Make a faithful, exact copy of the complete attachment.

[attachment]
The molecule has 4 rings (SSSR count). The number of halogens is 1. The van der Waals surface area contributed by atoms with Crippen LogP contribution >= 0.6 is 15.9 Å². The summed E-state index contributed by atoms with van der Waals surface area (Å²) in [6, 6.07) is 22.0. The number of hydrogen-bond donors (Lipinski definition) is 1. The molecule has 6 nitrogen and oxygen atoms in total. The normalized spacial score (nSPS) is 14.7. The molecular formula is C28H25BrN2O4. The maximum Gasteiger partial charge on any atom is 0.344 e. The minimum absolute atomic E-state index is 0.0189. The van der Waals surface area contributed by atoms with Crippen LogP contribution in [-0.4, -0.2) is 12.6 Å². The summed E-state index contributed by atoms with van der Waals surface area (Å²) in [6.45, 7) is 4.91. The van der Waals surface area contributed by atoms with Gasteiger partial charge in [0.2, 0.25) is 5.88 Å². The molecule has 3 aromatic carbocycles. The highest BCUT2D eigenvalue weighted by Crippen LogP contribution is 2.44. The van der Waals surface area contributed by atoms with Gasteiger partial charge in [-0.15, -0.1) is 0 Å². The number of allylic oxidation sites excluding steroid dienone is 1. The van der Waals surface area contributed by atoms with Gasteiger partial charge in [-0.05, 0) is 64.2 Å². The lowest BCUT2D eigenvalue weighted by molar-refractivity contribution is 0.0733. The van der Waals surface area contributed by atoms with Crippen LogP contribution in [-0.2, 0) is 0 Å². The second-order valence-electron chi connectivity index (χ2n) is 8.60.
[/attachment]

The molecule has 4 rings (SSSR count). The number of halogens is 1. The van der Waals surface area contributed by atoms with Crippen LogP contribution >= 0.6 is 15.9 Å². The summed E-state index contributed by atoms with van der Waals surface area (Å²) in [6, 6.07) is 22.0. The number of hydrogen-bond donors (Lipinski definition) is 1. The molecule has 6 nitrogen and oxygen atoms in total. The normalized spacial score (nSPS) is 14.7. The molecular formula is C28H25BrN2O4. The maximum Gasteiger partial charge on any atom is 0.344 e. The minimum absolute atomic E-state index is 0.0189. The van der Waals surface area contributed by atoms with Crippen LogP contribution in [-0.4, -0.2) is 12.6 Å². The summed E-state index contributed by atoms with van der Waals surface area (Å²) in [6.45, 7) is 4.91. The van der Waals surface area contributed by atoms with Gasteiger partial charge in [0.2, 0.25) is 5.88 Å². The molecule has 3 aromatic carbocycles. The highest BCUT2D eigenvalue weighted by Crippen LogP contribution is 2.44. The van der Waals surface area contributed by atoms with Gasteiger partial charge in [-0.15, -0.1) is 0 Å². The number of allylic oxidation sites excluding steroid dienone is 1. The van der Waals surface area contributed by atoms with Gasteiger partial charge in [-0.05, 0) is 64.2 Å². The lowest BCUT2D eigenvalue weighted by molar-refractivity contribution is 0.0733. The van der Waals surface area contributed by atoms with Crippen LogP contribution in [-0.2, 0) is 0 Å². The second-order valence-electron chi connectivity index (χ2n) is 8.60.